We conclude that when the instructions are viewed as a whole, they adequately advise the jury that it must find that each essential element of the offense has been proved beyond a reasonable doubt.2


Matthews argues next that the evidence seized from his person at the time of the arrest should have been suppressed. After he was questioned, Matthews was placed under arrest and patted down while seated in a police car. A camera was removed from his coat pocket and currency was seized from his billfold. It was later shown that the camera belonged to the owner of the stolen getaway car. The issue before this Court is whether, at the time of Matthews' arrest, the officers had knowledge of sufficient facts and circumstances to give them probable cause to believe that Matthews had committed the bank robbery. If so, the arrest was lawful although made without a warrant.3 Probable cause for a warrantless arrest depends upon


whether, at the moment the arrest was made, * * * the facts and circumstances within (the arresting officers') knowledge and of which they had reasonably trustworthy information were sufficient to warrant a prudent man in believing that the (suspect) had committed or was committing an offense.


Beck v. Ohio, 379 U.S. 89, 91, 85 S.Ct. 223, 225 (1964). See also United States v. Neumann, 585 F.2d 355 (8th Cir. 1978); United States v. Wood, 545 F.2d 1124 (8th Cir. 1976), Cert. denied, 429 U.S. 1098, 97 S.Ct. 1118, 51 L.Ed.2d 546 (1977); United States v. Regan, 525 F.2d 1151 (8th Cir. 1975); United States v. Peep, 490 F.2d 903 (8th Cir. 1974).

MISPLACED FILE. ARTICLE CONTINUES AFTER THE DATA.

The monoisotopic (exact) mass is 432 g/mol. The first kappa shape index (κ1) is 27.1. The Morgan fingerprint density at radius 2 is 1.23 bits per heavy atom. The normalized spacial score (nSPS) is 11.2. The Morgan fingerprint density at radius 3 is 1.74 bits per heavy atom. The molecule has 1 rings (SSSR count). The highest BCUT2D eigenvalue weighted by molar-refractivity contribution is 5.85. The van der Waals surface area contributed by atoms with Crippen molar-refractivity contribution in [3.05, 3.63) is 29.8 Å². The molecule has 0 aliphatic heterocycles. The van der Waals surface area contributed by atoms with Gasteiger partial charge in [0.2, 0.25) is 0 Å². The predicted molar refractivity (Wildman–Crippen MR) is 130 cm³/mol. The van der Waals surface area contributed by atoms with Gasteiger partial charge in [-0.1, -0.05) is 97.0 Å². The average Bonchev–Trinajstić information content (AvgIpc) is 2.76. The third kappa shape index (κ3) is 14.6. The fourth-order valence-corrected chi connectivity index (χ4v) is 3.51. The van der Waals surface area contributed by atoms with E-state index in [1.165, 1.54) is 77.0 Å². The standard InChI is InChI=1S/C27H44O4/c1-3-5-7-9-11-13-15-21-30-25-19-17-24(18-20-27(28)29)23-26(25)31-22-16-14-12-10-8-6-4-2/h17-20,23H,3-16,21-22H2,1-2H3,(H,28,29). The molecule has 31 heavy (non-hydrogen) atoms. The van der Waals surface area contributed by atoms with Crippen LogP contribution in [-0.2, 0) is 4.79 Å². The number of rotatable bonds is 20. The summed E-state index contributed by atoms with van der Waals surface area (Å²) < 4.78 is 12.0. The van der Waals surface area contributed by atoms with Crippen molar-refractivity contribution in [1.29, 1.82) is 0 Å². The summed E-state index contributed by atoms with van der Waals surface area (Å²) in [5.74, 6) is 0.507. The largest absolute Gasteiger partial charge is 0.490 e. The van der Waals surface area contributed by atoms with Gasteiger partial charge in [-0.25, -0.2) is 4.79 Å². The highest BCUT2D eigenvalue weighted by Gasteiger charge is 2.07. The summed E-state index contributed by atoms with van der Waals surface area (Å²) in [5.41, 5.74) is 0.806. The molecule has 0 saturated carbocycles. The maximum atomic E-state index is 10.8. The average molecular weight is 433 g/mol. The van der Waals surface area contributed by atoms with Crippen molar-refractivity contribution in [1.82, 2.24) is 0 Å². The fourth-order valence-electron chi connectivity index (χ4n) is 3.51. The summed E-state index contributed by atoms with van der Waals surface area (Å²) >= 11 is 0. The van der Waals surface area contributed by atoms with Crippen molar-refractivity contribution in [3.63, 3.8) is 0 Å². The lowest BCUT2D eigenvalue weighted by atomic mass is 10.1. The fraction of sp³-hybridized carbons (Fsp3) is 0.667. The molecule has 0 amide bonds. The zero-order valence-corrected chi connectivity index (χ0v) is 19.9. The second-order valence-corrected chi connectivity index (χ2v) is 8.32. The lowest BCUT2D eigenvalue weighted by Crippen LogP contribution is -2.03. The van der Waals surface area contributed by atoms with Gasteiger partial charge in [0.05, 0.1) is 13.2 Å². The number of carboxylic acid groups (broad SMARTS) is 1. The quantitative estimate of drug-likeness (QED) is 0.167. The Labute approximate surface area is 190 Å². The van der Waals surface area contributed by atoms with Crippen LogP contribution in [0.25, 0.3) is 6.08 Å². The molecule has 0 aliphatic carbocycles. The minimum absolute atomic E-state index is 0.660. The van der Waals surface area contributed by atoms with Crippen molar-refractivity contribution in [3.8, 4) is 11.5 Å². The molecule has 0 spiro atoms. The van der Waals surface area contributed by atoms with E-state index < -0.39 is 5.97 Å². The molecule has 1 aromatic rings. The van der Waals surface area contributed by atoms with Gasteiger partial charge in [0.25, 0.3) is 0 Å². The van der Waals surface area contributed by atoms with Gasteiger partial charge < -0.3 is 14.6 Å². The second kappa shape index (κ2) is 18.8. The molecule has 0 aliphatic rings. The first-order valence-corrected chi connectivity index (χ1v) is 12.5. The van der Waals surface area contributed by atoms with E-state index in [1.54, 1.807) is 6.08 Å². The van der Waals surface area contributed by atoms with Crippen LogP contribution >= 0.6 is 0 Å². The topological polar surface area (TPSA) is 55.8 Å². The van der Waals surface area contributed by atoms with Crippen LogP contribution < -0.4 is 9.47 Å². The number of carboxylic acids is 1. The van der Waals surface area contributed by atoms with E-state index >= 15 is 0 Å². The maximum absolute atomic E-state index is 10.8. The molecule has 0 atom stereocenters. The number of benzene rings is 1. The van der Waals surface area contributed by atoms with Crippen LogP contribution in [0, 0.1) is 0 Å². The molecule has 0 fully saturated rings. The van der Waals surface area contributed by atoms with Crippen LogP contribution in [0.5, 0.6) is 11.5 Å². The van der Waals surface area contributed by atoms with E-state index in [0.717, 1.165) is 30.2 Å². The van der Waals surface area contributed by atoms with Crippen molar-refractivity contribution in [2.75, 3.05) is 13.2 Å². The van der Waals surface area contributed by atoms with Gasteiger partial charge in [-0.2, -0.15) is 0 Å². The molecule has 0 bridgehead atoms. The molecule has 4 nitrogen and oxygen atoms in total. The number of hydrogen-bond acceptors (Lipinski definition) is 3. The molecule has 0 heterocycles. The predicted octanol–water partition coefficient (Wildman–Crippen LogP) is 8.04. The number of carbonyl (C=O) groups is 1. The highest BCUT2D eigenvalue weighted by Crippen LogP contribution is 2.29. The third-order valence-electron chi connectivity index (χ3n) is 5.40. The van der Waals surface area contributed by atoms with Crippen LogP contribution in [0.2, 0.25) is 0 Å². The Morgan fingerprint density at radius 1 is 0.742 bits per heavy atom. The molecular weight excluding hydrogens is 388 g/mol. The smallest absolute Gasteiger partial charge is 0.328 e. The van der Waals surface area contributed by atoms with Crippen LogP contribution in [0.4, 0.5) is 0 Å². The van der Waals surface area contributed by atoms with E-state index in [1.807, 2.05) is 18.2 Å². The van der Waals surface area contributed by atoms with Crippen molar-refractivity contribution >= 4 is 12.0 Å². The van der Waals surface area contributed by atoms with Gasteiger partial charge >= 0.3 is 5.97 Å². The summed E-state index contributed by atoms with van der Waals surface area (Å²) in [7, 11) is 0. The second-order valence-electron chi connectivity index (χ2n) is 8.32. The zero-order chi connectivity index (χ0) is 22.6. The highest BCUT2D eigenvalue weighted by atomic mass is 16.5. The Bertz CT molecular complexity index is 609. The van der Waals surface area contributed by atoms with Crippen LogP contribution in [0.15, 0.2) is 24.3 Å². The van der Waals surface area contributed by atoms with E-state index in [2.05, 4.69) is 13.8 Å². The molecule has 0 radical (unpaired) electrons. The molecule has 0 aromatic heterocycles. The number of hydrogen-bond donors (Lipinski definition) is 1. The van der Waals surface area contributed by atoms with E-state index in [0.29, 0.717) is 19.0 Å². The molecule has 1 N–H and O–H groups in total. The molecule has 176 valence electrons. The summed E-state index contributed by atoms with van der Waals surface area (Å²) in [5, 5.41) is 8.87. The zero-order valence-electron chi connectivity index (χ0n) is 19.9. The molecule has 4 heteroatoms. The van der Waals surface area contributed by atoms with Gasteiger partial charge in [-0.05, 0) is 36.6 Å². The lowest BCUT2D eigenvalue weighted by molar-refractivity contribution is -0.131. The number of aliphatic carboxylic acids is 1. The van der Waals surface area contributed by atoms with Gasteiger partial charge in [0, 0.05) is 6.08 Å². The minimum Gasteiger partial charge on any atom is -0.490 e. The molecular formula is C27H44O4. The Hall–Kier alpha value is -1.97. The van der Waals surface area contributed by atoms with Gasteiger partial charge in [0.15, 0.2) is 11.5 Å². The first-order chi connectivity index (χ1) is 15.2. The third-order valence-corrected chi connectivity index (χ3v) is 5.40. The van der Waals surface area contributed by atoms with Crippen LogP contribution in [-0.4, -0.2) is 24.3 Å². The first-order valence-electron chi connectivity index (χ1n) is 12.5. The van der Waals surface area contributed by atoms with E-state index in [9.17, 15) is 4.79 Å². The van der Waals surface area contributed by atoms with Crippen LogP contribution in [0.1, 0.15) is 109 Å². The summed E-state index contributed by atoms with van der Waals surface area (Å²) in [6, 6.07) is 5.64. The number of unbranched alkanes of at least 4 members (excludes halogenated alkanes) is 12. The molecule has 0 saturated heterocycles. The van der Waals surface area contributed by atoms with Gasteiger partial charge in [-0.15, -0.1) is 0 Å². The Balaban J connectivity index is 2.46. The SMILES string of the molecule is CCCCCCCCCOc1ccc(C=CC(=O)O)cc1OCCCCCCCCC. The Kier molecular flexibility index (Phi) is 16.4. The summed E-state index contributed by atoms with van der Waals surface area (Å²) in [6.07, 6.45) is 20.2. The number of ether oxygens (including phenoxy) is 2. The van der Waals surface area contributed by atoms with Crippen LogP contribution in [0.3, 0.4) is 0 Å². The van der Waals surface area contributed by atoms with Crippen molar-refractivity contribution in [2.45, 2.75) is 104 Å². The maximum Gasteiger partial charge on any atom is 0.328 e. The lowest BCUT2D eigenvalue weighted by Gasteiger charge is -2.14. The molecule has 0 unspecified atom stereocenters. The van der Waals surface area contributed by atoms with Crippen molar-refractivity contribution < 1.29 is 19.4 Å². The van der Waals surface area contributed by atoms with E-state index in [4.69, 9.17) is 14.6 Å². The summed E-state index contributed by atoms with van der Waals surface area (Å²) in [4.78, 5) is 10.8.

Matthews points to certain facts and urges no one fact alone sufficiently establishes probable cause. We have previously recognized that it is the cumulative effect of all the facts and circumstances at the time of the arrest which determines probable cause. United States v. Neumann, supra; United States v. Wood, supra; United States v. Peep, supra. We conclude that the cumulative effect of all the evidence in the record discloses that probable cause for the arrest existed.


The record reveals that the robber was described as six feet or taller, with a medium build and light grey eyes. He was said to be wearing blue jeans, a plaid shirt and a ski mask.


Between Matthews' house and the location of the abandoned car was a shallow stream and a state highway. On the day of the robbery, five persons who knew Matthews saw him running across that highway. They described him as looking excited and scared, with a red and scratched face and wearing blue jeans wet to the knees.


A surveillance photograph showing the robber was taken by the bank. The sheriff, who had employed Matthews as a deputy until five months before the robbery, believed the photograph showed eyes, nose and chin shapes similar to those of Matthews. A deputy sheriff stated that the pistol in the photograph was similar to the gun he had previously sold Matthews. Also, a person called the sheriff and stated that the subject in the photograph appeared to be Matthews.


Matthews had also questioned the local police about the progress of the investigation and was said to have shown an unusual interest in its course. This information was given to the sheriff by a police officer who did not know that Matthews was a possible suspect.


Once a suspect has been lawfully arrested, the police may constitutionally search the person without a warrant to discover weapons or to prevent the loss or destruction of evidence. Chimel v. California, 395 U.S. 752, 89 S.Ct. 2034, 23 L.Ed.2d 685 (1969). See also United States v. Edwards,415 U.S. 800, 94 S.Ct. 1234, 39 L.Ed.2d 771 (1974). After Matthews was lawfully arrested, it was permissible to search his person and seize the camera and the money. Thus, the trial court did not err in refusing to suppress this evidence.


Matthews next argues that the evidence seized from his residence and automobiles should have been suppressed because his consent to their search was involuntary. The items seized during the search included a pistol, blue jeans, a shirt, boots, a pillowcase and currency.